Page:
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Title: Deleuze and the problem of hierarchy : the crowned anarchy of desire
Author: Gracieuse, Marjorie
ISNI:       0000 0004 2725 3091
Awarding Body: University of Warwick
Current Institution: University of Warwick
Date of Award: 2011
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This thesis consists in emphasizing an all too often overlooked Deleuzian redefinition of the concept of ‘hierarchy’. Deleuze re-creates the sense of this old concept in order to break with the traditional representations of verticality, which have predominantly led philosophy back to the transcendence of established powers and the abstractions of opinion. To the order of representation and transcendence, always implicating the ideal of a unity as criterion of judgment and perception, Deleuze opposes a complex order in becoming. From this perspective, hierarchy no longer concerns the ontological separation between being and beings, or between thought and what it thinks. Rather, hierarchy, inasmuch as it is now integrated within the differential order of pure immanence, refers to the unequal perspectives that make up the extreme singularity of individuals as various modes of life. In addition to being an ontological feature of life as self-differing power, hierarchy constitutes a vital problem for thought, for it posits the question of exploring to what extent and by which means beings can actively possess their vitality and fully accomplish their power. It is through the problem of hierarchy, conceived as ethical differentiation of modes of existence and values, that the problem of freedom and of its relative degrees acquires, in Deleuze, a very concrete sense. It becomes one with an art of individual and collective experimentation, by which thought learns how to free itself from enslaving fictions in favour of a more intense existence.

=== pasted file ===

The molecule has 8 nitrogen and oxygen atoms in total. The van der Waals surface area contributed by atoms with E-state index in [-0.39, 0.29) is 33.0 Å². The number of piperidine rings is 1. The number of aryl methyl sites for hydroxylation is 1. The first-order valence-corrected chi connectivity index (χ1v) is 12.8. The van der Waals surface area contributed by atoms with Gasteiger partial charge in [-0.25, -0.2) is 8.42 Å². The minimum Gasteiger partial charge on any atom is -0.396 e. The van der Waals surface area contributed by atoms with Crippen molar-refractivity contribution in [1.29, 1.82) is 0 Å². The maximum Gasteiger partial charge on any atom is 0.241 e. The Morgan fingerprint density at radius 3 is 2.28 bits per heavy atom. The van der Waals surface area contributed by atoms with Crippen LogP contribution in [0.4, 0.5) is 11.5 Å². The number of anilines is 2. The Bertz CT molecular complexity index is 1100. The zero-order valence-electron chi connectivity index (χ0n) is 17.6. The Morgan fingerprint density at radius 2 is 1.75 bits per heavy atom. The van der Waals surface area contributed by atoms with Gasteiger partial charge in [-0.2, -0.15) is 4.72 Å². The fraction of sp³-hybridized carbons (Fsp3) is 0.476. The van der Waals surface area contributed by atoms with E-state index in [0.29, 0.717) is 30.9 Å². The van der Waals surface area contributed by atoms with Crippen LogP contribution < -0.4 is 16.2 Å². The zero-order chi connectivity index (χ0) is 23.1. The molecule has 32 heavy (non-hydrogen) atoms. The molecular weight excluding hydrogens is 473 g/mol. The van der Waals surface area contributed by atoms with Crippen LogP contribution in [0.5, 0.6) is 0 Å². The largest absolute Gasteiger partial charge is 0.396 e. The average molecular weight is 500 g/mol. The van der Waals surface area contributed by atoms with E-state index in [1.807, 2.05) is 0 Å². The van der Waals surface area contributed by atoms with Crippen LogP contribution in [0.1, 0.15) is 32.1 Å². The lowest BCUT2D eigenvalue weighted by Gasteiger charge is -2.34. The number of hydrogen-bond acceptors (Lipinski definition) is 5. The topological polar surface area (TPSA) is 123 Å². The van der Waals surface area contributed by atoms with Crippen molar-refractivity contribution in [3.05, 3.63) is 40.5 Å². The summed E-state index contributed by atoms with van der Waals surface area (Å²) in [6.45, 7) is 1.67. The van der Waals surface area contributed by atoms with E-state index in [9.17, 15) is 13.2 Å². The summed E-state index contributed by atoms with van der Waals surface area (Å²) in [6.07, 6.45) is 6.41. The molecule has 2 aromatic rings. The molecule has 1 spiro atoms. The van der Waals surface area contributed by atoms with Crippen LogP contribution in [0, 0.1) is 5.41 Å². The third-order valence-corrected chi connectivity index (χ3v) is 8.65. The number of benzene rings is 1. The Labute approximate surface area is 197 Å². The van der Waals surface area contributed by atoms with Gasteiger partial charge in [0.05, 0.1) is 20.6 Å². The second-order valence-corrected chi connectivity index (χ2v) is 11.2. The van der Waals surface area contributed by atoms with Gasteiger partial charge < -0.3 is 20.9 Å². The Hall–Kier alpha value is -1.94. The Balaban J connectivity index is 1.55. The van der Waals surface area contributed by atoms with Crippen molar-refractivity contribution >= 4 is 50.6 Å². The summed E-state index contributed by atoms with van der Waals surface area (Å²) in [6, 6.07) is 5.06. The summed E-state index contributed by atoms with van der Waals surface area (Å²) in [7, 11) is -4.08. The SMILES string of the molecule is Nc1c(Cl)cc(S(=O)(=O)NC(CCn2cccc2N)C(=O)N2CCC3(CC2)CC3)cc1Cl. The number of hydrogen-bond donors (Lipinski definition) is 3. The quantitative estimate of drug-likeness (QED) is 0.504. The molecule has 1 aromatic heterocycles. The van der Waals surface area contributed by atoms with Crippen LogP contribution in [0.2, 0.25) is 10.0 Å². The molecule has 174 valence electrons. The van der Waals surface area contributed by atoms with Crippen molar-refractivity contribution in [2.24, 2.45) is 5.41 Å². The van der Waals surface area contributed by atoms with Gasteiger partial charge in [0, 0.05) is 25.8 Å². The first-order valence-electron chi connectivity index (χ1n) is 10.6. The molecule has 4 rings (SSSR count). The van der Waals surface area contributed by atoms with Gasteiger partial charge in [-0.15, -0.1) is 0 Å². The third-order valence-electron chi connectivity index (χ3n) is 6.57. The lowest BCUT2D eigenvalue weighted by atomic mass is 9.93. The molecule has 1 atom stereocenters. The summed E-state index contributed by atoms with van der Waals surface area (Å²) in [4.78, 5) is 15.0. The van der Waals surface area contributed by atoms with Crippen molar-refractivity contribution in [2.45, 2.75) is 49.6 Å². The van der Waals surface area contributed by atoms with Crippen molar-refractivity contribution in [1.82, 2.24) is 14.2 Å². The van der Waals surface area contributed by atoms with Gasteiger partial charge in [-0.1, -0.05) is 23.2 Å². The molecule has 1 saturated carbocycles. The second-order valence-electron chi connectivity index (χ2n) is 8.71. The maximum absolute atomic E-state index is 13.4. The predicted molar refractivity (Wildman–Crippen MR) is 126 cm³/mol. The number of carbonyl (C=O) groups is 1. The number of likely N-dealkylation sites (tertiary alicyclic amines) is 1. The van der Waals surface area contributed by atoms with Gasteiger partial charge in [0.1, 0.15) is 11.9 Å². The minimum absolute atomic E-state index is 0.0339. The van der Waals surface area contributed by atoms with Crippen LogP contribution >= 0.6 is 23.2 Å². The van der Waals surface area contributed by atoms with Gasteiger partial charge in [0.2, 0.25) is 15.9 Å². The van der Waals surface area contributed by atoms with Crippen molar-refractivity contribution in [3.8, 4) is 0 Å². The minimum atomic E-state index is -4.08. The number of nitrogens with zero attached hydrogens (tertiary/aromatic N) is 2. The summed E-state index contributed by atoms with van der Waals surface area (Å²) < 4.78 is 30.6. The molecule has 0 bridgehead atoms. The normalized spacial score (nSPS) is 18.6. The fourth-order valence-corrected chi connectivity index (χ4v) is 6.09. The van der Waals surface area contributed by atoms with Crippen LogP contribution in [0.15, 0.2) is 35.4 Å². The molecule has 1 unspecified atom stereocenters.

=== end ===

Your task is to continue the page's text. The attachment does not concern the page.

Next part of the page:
Supervisor: Not available Sponsor: Not available
Qualification Name: Thesis (Ph.D.) Qualification Level: Doctoral
EThOS ID:  DOI: Not available
Keywords: B Philosophy (General)